“The Kochtopus” is what some call Charles and David Koch’s widespread, many-tentacled funding effort to shrink the federal government. Their efforts to suppress voters, dismantle public schools, and get rid of the Environmental Protection Agency and Social Security are systematically revealed in The Koch Brothers Exposed, a low-budget but sharply focused series by new media company Brave New Films.
The 13 short films illustrate how the lives of struggling Americans are worsened by the Kochs’ drive for profit and political power. One film, for example, connects an epidemic of cancer in a neighborhood of Crosset, Ark., to the channel of steaming, black goo floating into town from the Koch Industries-owned Georgia Pacific plant.
The Kochs lobby by giving millions to nonprofits that use the money—frequently via pseudo-grassroots organizations with innocuous names—to benefit the overarching Koch political agenda. Here’s how it works: According to one film in the series, Koch Industries gave $28.4 million to think tanks that advocated raising the Social Security retirement age. That’s not a popular policy with older voters, but the Kochs also gave more than $1 million to the American Legislative Exchange Council (ALEC), a group working to pass laws that require voters to have state-issued photo identification. Critics say that would make voting more difficult for the elderly, students, and minorities.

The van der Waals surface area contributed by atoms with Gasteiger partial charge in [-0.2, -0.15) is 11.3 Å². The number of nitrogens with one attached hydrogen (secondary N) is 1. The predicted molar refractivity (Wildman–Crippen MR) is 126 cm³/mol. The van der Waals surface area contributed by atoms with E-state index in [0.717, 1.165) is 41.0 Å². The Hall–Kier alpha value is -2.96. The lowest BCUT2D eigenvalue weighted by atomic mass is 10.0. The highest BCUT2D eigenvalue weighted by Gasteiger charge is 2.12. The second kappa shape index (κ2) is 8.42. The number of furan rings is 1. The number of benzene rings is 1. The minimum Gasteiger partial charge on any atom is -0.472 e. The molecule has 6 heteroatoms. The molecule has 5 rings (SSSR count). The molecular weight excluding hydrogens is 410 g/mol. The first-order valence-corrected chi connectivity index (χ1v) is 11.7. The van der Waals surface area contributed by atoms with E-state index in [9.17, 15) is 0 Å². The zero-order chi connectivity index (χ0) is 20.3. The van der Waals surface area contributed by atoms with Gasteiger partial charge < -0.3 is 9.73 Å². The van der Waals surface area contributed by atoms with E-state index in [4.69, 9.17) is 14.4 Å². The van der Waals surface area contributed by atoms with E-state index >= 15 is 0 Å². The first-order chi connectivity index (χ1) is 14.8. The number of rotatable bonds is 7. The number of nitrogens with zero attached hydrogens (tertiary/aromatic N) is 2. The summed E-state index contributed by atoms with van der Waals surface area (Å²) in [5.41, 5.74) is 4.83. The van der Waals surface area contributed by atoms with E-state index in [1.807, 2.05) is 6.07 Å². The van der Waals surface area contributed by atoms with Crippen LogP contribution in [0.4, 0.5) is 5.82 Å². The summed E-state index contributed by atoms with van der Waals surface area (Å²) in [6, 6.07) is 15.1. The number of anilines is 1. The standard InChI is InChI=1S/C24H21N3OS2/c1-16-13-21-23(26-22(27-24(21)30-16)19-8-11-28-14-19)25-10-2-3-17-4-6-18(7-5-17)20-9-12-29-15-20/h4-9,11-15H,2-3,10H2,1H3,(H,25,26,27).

Although the Kochs have doled out millions to politicians, think tanks, and anyone else who could help them undo American democracy over the past 10 years, they were relatively unknown until recently. Jane Mayer clarified their role as funders of the Tea Party in an August 2010 New Yorker article. They got more coverage during the Wisconsin protests when it became clear that Gov. Scott Walker was enacting the Koch/ALEC agenda.
Koch Brothers Exposed takes this reporting to a new level, bridging the gaps between investigative journalism, documentary, and activism. These short (two to 12 minute) films, designed for viral circulation through Facebook and other social media, are in an open-ended format that the filmmakers can update as necessary. Judging from the series so far, ongoing reports like these are an effective way of showing just how much influence the super-rich can have on our democracy.
Interested? Check out other film picks.
Zeitgeist Films, 2010, 84 minutes.
Bicycling around the city with his camera, 80-something Bill Cunningham balances between worlds—snapping street style by day, elite soirees by night, producing photos that celebrate street kids, drag queens, and heiresses equally.
“Those who seek beauty will find it,” he says. Touching and exhilarating.
Amy Hardie, 2009, 72 minutes.
Filmmaker Amy Hardie’s perfect life with her family in the Scottish countryside is disturbed by dreams that seem prophetic—or are they? She investigates, through psychotherapy, art, neuroscience, and shamanism. A gorgeous autobiographical meditation on life, death, love, and dreams.